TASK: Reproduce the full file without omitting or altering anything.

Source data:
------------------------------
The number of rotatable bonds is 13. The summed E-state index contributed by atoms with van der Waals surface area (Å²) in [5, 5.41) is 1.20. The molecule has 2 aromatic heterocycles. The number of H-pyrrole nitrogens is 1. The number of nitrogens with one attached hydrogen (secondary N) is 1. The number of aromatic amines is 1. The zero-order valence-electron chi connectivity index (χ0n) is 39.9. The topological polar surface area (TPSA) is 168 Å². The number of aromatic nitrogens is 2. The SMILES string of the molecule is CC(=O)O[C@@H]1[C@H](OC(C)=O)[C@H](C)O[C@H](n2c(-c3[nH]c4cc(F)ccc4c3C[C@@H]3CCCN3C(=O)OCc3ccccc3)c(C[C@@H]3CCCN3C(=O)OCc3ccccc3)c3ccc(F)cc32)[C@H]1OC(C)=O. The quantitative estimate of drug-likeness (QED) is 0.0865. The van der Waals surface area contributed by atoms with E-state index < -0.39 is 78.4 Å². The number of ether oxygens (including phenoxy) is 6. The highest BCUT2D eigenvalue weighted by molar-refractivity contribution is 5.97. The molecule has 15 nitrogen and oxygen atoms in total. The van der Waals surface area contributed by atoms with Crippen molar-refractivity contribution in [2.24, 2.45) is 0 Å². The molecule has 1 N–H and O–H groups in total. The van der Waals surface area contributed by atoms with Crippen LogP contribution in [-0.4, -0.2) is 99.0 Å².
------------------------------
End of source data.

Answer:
The number of rotatable bonds is 13. The summed E-state index contributed by atoms with van der Waals surface area (Å²) in [5, 5.41) is 1.20. The molecule has 2 aromatic heterocycles. The number of H-pyrrole nitrogens is 1. The number of nitrogens with one attached hydrogen (secondary N) is 1. The number of aromatic amines is 1. The zero-order valence-electron chi connectivity index (χ0n) is 39.9. The topological polar surface area (TPSA) is 168 Å². The number of aromatic nitrogens is 2. The SMILES string of the molecule is CC(=O)O[C@@H]1[C@H](OC(C)=O)[C@H](C)O[C@H](n2c(-c3[nH]c4cc(F)ccc4c3C[C@@H]3CCCN3C(=O)OCc3ccccc3)c(C[C@@H]3CCCN3C(=O)OCc3ccccc3)c3ccc(F)cc32)[C@H]1OC(C)=O. The quantitative estimate of drug-likeness (QED) is 0.0865. The van der Waals surface area contributed by atoms with E-state index < -0.39 is 78.4 Å². The number of ether oxygens (including phenoxy) is 6. The highest BCUT2D eigenvalue weighted by molar-refractivity contribution is 5.97. The molecule has 15 nitrogen and oxygen atoms in total. The van der Waals surface area contributed by atoms with Crippen molar-refractivity contribution in [2.24, 2.45) is 0 Å². The molecule has 1 N–H and O–H groups in total. The van der Waals surface area contributed by atoms with Crippen LogP contribution in [-0.4, -0.2) is 99.0 Å².